A collection of Sheffield’s finest coffee spots will be taking part in a nation-wide celebration this week to raise money for charity.
UK Coffee Week is returning from 29 April to 5 May with the intent to raise valuable funds for Project Waterfall which provides clean, safe drinking water, sanitation and education to coffee growing communities.
Marmadukes, The Steam Yard, and The Devonshire, are among many to sign up to the week-long event, donating a percentage of each coffee bought to the charity.
Laura Donnell, a regular customer of Marmadukes, said: “It is a nice feeling to know the money for my coffee is going to a good cause and that Marmadukes are involved in such a positive project.”
Marmadukes has participated in the event every year since its opening in 2012 and has often held events to mark the occasion.
This year the café will be donating 10p from every coffee cup, which is double the expected contribution for UK Coffee Week subscribers across the UK.
TJ Nye, Marmaduke’s General Manager, said: “(UK Coffee Week) highlights to both our customers and our staff the importance of coffee growing communities. It’s not something that people think about day to day.”
The café hopes to raise £100-£120 for Project Waterfall by Sunday.
The charity initiative was established by The Allegra Foundation, based in London.
Since 2011, the project has raised over £1 million and bought clean drinking water to over 37,000 people across seven countries, including Ethiopia, Kenya and Nicaragua.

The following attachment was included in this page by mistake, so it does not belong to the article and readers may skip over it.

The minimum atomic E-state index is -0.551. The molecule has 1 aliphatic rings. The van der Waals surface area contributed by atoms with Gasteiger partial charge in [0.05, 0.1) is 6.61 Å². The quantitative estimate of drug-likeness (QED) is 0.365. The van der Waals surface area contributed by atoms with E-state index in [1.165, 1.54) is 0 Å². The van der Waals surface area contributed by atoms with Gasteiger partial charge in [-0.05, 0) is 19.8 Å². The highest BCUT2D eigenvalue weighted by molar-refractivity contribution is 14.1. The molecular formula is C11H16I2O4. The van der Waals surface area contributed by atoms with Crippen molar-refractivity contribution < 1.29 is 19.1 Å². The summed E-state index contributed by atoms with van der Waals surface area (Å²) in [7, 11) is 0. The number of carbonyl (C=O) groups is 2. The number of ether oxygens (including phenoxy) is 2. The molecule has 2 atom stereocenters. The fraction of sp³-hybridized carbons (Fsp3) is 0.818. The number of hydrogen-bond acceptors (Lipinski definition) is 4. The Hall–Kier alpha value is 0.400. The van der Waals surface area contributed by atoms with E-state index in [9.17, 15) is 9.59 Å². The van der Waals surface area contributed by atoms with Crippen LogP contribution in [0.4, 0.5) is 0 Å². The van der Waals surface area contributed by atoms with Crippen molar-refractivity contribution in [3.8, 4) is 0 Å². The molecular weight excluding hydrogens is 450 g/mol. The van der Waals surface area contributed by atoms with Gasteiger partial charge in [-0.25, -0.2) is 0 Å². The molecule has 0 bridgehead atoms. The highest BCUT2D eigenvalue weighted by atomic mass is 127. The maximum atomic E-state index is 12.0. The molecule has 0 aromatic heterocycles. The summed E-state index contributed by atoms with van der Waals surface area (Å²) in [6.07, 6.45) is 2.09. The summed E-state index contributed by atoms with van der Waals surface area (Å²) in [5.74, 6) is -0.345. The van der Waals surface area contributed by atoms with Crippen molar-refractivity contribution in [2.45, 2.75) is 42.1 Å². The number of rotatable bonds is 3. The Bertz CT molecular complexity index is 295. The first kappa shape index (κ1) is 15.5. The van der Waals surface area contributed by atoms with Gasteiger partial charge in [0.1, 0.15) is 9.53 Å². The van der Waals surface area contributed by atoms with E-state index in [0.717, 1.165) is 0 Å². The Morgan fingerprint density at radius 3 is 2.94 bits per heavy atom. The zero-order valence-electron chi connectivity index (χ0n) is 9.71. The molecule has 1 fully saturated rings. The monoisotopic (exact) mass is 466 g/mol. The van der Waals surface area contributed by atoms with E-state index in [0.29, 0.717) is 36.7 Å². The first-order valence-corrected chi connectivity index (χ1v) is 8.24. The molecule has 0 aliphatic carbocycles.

Hydrogeologist, Adam Bennett, who worked in Ethiopia in October 2018, said:
“Ethiopia is heavily dependant on the production of coffee, a water-intensive process. The coffee growing regions experience heavy rains and a high groundwater potential, yet many people do not have access to a reliable source of water.
“Drilling wells can be hugely costly due to the need to import machinery (generally from China) and many of the wells are not being utilised due to solvable issues, for example: the pump operator refusing to show up because he isn’t paid or stones being thrown down wells by children because nobody has paid for the wells to be protected.
“Initiatives like UK Coffee Week are great because it is bringing these issues to our attention. Most of our coffee in the UK is imported from areas like these that need our help,” he added.
Events will continue throughout the week, including a coffee workshop this Thursday at Jessop Cafe, hosted by Coffee HoUSe and local roasters Roastology.
The workshop will be split into three parts: An introduction to coffee roasting, barista skills session and Home Brewing.
True North Brew are also participating in the event and will be offering a range of coffees and a home-made cinnamon bun for £3.95 in all of their venues.